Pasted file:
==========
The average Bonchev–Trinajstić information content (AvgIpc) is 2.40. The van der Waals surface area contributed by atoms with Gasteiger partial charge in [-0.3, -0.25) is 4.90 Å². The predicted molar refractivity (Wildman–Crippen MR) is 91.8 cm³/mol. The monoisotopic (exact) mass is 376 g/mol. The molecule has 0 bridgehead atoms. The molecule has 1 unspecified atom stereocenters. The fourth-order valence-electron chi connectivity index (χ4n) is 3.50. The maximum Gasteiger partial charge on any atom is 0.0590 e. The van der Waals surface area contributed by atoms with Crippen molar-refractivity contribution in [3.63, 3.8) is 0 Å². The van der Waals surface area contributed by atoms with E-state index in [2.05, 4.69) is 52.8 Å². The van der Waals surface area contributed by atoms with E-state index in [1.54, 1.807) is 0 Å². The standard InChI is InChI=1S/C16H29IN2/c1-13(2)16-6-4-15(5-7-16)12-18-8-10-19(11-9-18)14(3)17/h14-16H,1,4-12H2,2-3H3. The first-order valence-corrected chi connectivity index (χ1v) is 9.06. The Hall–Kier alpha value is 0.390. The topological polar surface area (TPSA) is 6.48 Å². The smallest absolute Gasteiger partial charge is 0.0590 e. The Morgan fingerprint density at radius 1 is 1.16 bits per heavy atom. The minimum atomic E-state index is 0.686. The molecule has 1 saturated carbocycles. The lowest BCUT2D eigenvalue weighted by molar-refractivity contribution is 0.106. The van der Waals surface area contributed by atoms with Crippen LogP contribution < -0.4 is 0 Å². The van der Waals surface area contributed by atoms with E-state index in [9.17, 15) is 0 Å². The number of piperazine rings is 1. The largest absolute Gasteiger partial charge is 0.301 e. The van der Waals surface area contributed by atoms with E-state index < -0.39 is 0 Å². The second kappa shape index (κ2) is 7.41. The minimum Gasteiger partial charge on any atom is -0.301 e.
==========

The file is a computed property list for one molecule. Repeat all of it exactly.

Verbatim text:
The average Bonchev–Trinajstić information content (AvgIpc) is 2.40. The van der Waals surface area contributed by atoms with Gasteiger partial charge in [-0.3, -0.25) is 4.90 Å². The predicted molar refractivity (Wildman–Crippen MR) is 91.8 cm³/mol. The monoisotopic (exact) mass is 376 g/mol. The molecule has 0 bridgehead atoms. The molecule has 1 unspecified atom stereocenters. The fourth-order valence-electron chi connectivity index (χ4n) is 3.50. The maximum Gasteiger partial charge on any atom is 0.0590 e. The van der Waals surface area contributed by atoms with Crippen molar-refractivity contribution in [3.63, 3.8) is 0 Å². The van der Waals surface area contributed by atoms with E-state index in [2.05, 4.69) is 52.8 Å². The van der Waals surface area contributed by atoms with E-state index in [1.54, 1.807) is 0 Å². The standard InChI is InChI=1S/C16H29IN2/c1-13(2)16-6-4-15(5-7-16)12-18-8-10-19(11-9-18)14(3)17/h14-16H,1,4-12H2,2-3H3. The first-order valence-corrected chi connectivity index (χ1v) is 9.06. The Hall–Kier alpha value is 0.390. The topological polar surface area (TPSA) is 6.48 Å². The smallest absolute Gasteiger partial charge is 0.0590 e. The Morgan fingerprint density at radius 1 is 1.16 bits per heavy atom. The minimum atomic E-state index is 0.686. The molecule has 1 saturated carbocycles. The lowest BCUT2D eigenvalue weighted by molar-refractivity contribution is 0.106. The van der Waals surface area contributed by atoms with Crippen LogP contribution < -0.4 is 0 Å². The van der Waals surface area contributed by atoms with E-state index in [9.17, 15) is 0 Å². The number of piperazine rings is 1. The largest absolute Gasteiger partial charge is 0.301 e. The van der Waals surface area contributed by atoms with E-state index < -0.39 is 0 Å². The second kappa shape index (κ2) is 7.41. The minimum Gasteiger partial charge on any atom is -0.301 e.